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Writing on the Margins of the World: Hester Lynch Piozzi’s Retrospection (1801) as Middlebrow Art?

Writing on the Margins of the World: Hester Lynch Piozzi’s Retrospection (1801) as Middlebrow Art? Abstract: Hester Lynch Piozzi’s Retrospection is little discussed in the historiography of world history. This article explores Piozzi’s composition, publication, and repeated reinscription of the work from the mid 1780s to her death in 1821, and locates it within her varied efforts at describing a social index of affinity and cohesion. Drawing out this dimension of the work highlights the opportunity to connect textual annotation with another nineteenth-century textual expression of social relationships—photography—and thereby provides an avenue to expand John Sutton’s research on physical “exograms” through a consideration of desired as well as actual relationships. In this way, Retrospection —and world histories—are seen as opportunities for authors to bind themselves to the “middlebrow” communities of friend-readers, and thus as works of far “smaller compass” than traditional analyses of imperial and national themes would suggest. http://www.deepdyve.com/assets/images/DeepDyve-Logo-lg.png Journal of World History University of Hawai'I Press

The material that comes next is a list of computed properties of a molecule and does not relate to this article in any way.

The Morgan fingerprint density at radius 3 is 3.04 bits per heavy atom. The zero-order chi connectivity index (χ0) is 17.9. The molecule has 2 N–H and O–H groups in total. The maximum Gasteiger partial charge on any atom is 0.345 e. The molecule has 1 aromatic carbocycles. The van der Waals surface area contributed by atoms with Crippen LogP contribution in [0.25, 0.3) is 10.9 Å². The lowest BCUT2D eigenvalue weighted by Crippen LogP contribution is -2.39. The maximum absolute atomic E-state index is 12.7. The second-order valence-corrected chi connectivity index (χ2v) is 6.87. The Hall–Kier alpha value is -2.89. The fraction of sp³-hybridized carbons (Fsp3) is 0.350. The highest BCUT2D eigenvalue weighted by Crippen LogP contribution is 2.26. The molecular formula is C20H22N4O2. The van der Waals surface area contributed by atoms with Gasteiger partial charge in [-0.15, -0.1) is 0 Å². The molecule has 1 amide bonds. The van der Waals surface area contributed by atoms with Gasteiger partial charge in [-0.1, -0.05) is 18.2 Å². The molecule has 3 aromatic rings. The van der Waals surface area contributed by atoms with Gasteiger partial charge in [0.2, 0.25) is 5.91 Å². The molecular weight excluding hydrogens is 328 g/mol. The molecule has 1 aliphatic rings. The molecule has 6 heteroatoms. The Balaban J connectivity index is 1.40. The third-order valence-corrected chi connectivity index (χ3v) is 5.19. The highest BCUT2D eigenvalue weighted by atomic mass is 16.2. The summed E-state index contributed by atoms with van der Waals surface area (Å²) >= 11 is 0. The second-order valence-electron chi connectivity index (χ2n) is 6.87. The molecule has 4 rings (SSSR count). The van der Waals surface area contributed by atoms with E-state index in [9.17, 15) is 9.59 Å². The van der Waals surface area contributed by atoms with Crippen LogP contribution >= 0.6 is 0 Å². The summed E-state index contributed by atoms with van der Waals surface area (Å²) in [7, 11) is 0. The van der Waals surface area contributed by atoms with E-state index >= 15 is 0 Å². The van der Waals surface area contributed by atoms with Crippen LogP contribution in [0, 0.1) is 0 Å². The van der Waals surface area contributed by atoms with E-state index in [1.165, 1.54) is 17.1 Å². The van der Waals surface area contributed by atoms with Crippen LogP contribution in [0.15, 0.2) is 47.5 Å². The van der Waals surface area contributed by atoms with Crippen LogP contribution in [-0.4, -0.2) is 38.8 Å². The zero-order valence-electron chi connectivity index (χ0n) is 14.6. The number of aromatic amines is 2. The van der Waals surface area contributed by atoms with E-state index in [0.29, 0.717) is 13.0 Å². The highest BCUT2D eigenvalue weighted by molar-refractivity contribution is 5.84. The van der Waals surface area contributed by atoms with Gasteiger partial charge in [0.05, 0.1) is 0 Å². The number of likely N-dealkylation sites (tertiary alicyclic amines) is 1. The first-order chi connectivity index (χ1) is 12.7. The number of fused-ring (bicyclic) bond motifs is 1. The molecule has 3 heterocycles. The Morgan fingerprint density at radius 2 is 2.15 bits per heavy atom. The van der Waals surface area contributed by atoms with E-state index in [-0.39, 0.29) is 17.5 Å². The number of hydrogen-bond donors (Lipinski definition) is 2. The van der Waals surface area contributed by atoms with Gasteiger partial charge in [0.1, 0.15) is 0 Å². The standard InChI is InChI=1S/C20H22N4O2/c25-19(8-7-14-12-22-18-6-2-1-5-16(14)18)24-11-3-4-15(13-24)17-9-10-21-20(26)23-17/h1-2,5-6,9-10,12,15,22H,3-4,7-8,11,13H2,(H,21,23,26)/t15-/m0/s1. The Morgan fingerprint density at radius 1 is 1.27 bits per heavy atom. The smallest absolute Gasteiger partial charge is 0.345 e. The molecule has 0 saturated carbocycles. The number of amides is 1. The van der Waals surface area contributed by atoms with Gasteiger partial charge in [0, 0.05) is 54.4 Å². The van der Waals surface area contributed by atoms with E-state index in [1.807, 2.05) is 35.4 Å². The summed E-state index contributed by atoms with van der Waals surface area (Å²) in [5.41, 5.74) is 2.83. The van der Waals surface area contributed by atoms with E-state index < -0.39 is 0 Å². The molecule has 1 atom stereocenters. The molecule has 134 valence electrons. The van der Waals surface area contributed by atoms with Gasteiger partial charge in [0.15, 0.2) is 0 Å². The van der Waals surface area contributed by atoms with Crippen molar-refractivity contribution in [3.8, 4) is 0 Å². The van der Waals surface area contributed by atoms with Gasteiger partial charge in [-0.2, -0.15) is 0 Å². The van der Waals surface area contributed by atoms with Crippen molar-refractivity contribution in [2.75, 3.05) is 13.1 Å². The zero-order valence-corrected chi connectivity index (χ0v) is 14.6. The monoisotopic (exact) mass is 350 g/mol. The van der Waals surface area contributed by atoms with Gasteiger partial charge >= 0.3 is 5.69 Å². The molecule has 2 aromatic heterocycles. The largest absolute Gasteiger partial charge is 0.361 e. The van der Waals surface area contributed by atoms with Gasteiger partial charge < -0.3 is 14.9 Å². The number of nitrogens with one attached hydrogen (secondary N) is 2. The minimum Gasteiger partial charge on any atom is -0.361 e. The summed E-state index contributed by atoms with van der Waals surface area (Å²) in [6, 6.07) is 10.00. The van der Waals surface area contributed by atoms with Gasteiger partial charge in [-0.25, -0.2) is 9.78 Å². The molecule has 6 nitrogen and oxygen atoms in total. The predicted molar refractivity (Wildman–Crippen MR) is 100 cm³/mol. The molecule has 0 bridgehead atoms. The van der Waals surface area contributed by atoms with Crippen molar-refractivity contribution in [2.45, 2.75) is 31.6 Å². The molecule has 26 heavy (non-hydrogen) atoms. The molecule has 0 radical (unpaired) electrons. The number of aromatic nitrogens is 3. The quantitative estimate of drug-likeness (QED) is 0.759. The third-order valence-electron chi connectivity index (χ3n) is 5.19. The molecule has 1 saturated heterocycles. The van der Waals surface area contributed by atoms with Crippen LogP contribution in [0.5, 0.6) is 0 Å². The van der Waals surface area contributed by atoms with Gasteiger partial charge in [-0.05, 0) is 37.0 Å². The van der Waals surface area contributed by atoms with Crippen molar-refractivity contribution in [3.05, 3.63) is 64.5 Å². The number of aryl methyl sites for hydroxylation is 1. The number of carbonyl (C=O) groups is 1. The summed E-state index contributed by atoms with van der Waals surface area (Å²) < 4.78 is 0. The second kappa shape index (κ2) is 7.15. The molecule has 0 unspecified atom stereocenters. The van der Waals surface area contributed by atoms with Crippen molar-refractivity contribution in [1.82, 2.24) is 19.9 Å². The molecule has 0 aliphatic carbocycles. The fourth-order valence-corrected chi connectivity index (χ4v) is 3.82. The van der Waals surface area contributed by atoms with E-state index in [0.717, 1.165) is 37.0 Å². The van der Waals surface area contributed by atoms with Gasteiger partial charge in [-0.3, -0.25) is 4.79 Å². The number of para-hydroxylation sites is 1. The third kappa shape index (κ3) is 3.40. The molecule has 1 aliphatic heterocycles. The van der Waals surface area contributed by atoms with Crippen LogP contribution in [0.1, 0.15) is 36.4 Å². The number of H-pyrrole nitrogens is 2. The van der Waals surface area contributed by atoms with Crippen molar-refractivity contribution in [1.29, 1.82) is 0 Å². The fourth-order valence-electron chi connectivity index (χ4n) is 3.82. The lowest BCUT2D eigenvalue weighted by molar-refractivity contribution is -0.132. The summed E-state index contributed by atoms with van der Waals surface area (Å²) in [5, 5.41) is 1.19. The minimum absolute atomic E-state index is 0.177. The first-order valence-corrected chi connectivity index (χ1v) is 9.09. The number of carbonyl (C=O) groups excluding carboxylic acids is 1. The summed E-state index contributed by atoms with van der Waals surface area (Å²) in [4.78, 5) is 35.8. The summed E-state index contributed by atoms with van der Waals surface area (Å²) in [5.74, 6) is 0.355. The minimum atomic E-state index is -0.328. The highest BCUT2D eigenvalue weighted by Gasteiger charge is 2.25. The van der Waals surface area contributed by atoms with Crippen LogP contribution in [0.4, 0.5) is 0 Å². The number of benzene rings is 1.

Writing on the Margins of the World: Hester Lynch Piozzi’s Retrospection (1801) as Middlebrow Art?

Journal of World History , Volume 23 (4) – May 24, 2012

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Publisher
University of Hawai'I Press
Copyright
Copyright © 2008 University of Hawai'i Press.
ISSN
1527-8050
Publisher site
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Abstract

Abstract: Hester Lynch Piozzi’s Retrospection is little discussed in the historiography of world history. This article explores Piozzi’s composition, publication, and repeated reinscription of the work from the mid 1780s to her death in 1821, and locates it within her varied efforts at describing a social index of affinity and cohesion. Drawing out this dimension of the work highlights the opportunity to connect textual annotation with another nineteenth-century textual expression of social relationships—photography—and thereby provides an avenue to expand John Sutton’s research on physical “exograms” through a consideration of desired as well as actual relationships. In this way, Retrospection —and world histories—are seen as opportunities for authors to bind themselves to the “middlebrow” communities of friend-readers, and thus as works of far “smaller compass” than traditional analyses of imperial and national themes would suggest.

Journal

Journal of World HistoryUniversity of Hawai'I Press

Published: May 24, 2012

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